Distinguished Lecture Series at St Andrews, Scotland, 6th November 2008.
|lecture 1:||Whose Computer Is It Anyway?||slides 2up (1.1Mb) slides 6up (494Kb)|
|lecture 2:||The Great Escape||slides 2up (1.3Mb) slides 6up (502Kb)|
|lecture 3:||Connected, but Under Control? Big, but Brainy?||slides 2up (1.6Mb) slides 6up (922Kb)|
Three talks about aspects of Human–Computer Interaction
Whose Computer Is It Anyway?
Computers only exist because they do things for people.
In that sense there is no computation that is not to some extent directly or indirectly part of human–computer interaction. Sometimes the computer is so buried in automatic systems that this human connection can be ignored, but for the majority of computer systems that today's students are likely to be working on during their careers, the impacts on the user are at the heart of what it means to be effective. For most of the current generation of computer users, the image of using a computer is will be centred around the graphical user interface of windows and icons, and the metaphorical 'desktop' set upon a real desktop somewhere.
In this first lecture I will discuss some of the well known, and less known origins of the graphical interface and also the now established methods of design and evaluation, supporting software architectures, and techniques for formal analysis.
The Great Escape
Increasingly the computer is escaping both the office desktop and the desktop interface.
For half the world's population in China, the Indian subcontinent and Africa, it is likely that their primary, and maybe only, means of accessing the global world of information and computation will be through a phone. In our own homes we interact with computers in the kitchen living room and even bathroom, and even when we feel we are in the contained world of a traditional desktop computer sitting on a desktop, still the computation spills out across the internet. Computation has no physical bounds and human interaction with information and computation is dispersed throughout our world and our lives.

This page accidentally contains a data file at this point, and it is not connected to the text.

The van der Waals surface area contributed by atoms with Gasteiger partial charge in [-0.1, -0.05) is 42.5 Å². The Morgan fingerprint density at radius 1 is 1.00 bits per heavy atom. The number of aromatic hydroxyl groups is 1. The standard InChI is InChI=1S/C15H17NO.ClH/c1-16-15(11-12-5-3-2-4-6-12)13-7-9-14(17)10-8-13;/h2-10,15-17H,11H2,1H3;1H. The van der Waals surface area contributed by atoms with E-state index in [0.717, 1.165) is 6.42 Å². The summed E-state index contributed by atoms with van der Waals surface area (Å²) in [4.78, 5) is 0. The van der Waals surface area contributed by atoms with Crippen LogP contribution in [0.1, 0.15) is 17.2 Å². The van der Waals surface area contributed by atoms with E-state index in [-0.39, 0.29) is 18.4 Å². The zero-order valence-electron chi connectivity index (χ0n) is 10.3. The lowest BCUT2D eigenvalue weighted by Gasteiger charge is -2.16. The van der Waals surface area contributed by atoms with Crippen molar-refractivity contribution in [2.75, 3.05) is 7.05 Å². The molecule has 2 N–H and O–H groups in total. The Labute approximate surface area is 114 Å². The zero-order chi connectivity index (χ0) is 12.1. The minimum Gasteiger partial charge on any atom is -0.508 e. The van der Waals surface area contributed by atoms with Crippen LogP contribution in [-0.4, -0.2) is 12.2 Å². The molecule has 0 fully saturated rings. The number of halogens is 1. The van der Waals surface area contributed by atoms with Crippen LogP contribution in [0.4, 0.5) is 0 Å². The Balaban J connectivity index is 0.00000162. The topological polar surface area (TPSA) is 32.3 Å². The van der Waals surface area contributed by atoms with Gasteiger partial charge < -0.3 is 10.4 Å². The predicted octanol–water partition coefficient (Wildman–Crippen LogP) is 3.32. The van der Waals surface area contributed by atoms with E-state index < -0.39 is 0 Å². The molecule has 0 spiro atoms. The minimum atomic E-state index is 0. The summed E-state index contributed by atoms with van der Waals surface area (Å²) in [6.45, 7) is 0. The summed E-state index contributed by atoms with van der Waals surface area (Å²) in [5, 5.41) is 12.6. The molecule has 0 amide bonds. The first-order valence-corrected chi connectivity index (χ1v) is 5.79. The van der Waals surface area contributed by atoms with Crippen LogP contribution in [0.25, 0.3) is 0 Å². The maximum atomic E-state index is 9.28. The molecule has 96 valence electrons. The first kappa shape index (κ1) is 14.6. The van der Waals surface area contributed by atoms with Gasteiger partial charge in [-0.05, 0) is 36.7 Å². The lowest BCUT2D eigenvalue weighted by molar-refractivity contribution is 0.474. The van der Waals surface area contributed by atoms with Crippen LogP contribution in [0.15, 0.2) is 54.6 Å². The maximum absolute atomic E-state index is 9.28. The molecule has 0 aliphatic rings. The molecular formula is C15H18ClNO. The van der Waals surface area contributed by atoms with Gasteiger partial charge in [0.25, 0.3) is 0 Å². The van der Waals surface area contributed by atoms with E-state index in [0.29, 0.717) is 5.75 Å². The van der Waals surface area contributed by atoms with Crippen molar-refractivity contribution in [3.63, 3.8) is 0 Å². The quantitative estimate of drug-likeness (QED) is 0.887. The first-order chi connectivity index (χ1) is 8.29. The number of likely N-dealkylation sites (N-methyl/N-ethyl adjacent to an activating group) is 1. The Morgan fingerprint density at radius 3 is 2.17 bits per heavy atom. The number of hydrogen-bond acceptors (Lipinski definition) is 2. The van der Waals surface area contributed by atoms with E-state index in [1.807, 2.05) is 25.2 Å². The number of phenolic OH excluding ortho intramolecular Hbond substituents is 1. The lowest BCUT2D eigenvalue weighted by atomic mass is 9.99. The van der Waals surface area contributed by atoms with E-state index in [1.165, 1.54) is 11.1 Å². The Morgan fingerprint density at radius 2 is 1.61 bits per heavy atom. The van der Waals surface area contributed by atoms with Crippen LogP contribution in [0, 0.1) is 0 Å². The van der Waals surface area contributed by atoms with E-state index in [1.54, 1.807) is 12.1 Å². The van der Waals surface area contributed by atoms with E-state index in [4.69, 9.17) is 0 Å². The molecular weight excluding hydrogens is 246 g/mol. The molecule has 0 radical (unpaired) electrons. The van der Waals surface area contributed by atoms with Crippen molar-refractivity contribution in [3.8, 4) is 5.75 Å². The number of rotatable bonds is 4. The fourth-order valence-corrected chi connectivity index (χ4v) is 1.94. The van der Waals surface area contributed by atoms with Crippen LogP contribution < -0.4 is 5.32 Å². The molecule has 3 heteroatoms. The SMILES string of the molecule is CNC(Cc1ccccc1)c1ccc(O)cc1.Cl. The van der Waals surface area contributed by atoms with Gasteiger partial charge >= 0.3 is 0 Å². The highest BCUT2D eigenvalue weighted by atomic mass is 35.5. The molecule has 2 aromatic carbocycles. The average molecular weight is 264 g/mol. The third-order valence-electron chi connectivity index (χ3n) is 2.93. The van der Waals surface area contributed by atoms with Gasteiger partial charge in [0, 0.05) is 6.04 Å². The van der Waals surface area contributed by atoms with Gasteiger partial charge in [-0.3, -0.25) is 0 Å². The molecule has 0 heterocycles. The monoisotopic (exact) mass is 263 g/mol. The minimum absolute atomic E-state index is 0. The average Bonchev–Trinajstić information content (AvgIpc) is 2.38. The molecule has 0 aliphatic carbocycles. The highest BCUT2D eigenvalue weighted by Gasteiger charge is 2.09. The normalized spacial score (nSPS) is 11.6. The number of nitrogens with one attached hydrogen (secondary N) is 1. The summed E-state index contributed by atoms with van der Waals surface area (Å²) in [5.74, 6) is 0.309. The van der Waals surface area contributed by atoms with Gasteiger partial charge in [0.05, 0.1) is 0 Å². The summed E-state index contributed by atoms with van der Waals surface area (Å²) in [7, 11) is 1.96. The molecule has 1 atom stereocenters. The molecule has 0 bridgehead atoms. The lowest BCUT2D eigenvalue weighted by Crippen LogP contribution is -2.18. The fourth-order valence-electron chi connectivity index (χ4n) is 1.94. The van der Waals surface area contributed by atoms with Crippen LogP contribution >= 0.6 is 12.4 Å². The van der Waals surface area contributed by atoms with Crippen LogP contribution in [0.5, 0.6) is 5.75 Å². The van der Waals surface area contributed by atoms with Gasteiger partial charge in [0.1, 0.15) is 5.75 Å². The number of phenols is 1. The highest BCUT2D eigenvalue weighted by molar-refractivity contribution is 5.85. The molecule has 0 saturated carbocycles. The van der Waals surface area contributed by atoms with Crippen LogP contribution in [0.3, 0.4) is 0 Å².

In this second lecture we will see how research in human-computer interaction is addressing these challenges in areas such as mobile interfaces, ubiquitous computing and social networking.
Connected, but Under Control? Big, but Brainy?
Our academic work, our social life, even our personal memories live not only in our computers, but out in the 'cloud'. And out there the whole web of human information is becoming linked data, semantically defined and interconnected. This same web has the information capacity and the computational power of a human brain, and yet often seems more like a giant haystack than an intelligent aid.
In this last lecture I will present some of the work I have been personally involved with that seeks to extract structure from informal human data and reason in a more humane way using highly structured formal data. I will draw on both academic and commercial experience in constructing web interfaces that allow the strengths of human and computer intelligence to work together. We will see how personal ontologies could help computers help us, and perhaps soon to reason over the whole web ... just to help you order a pizza.
General Human-Computer Interaction
Two short articles about the development of scrollbars:
Ubiquity, user experience and the web
Loads of stuff at the Equator project web site.
Read more about FireFly ... a computer for every LED and the new medium of dgital light. But no papers yet
numbers and cognition
see also my various essays on imagination, rationality, etc.
The best references are:
Use it online at www.snipit.org
The project where the idea originated:
But note the observation that people wanted to bookmark portions of web pages was NOT part of the project aims. Although focus is important during research, it is also worth keeping an eye out for other things they sometimes end up being more significant than what you are looking for!
Snip!t is decribed in a number of papers including:
Personal ontologies and spreading activation
Alan Dix 8/11/2008